ECE Students take home 24th Annual Denman Undergraduate Research Forum Wins
Undergraduate research at The Ohio State University allows students to solve complex problems and learn something new about their passions. Each year, the Richard J. and Martha D. Denman Undergraduate Research Forum honors their achievements.
At the recent 24th annual Denman Forum, Electrical and Computer Engineering students Brett Ringel and Rudy Fink took home awards.
Fink won second place in the Structural and Material Fabrication and Design category for his research project, “Field Programmable Shortwave Infrared Photodetectors.”
The project explored the possibility of developing a single photodiode to meet both requirements for an optical communications receiver and a light intensity sensor for 1550 nm light performance.
“We hoped to use a type of material called a Type-II Superlattice (T2SL) to make a device that can function either in high sensitivity (APD) mode or high dynamic range (PIN) mode, depending on how much voltage we apply to the device,” he said.
Their resulting technology, and one developed by the University of Virginia, both had superior signal to noise ratio (SNR) over existing commercial devices in either high dynamic range mode and high sensitivity mode. In testing situations that more closely match the intended operating conditions, their device did not outperform the one developed by University of Virginia. However, Fink said, the Ohio State device detects a wider range of wavelengths, revealing its strength.
Fink hopes his research will contribute to developing a single device to detect optical communication pulses as well as light sensitivity. Currently these are tasks accomplished by two separate devices.
“By developing this device that could do both, NASA, the sponsor of the project, could use less complex optics and reduce their power consumption,” he said.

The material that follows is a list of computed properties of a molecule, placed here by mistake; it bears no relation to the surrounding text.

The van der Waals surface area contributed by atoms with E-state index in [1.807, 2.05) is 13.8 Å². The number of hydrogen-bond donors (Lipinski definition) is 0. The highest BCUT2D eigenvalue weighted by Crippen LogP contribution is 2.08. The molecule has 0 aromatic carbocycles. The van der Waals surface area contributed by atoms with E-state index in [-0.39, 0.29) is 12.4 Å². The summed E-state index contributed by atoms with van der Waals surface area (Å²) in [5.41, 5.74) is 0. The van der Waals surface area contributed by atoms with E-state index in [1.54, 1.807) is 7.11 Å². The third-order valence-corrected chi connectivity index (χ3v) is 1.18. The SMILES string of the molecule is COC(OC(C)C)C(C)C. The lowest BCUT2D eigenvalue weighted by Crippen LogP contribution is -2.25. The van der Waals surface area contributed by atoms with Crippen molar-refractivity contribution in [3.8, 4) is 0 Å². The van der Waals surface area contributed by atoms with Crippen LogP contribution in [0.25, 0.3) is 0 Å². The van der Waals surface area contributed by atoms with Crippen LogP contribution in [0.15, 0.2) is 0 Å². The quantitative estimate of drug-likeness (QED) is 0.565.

Overall, Fink views his research experience as a growing opportunity.
“I can see how my understanding of the theory increases daily. I just started learning about semiconductors two years ago, so it’s really cool to see how previously difficult concepts can seem simple now. It makes me excited about the problems that seem difficult today,” he said.
Fink plans to continue this research at the Krishna Infrared Detectors (KIND) Laboratory under Dr. Sanjay Krishna while pursuing a Master’s degree at Ohio State.
Ringel minors in Computer Information Sciences as well as Entrepreneurship & Innovation. He won second place in the category for Engineering: Chemical and Environment for his project on "Imaging Methane Gas Clouds Using Infrared Laser Spectroscopy."
His research was based on detecting methane gas leaks in order to provide technicians with a safer way to examine and locate them.
Ringel was pleasantly surprised with the results.
“The concept was actually very feasible, more so than I think our group had originally anticipated. The sensor could get accurate methane concentration readings even though windows. Furthermore, we were able to make an invisible gas visible on a screen in real time," he said.
Ringel hopes the research will prove the underutilized opportunities of laser sensing. He plans to stay at Ohio State for graduate school through the BS/MS program. He is also advised by Krishna.
Both student winners said they would like to thank their research partners and the Denman Research Forum for the opportunity to present their work.
Story by Hannah Romich, ECE Student PR Writer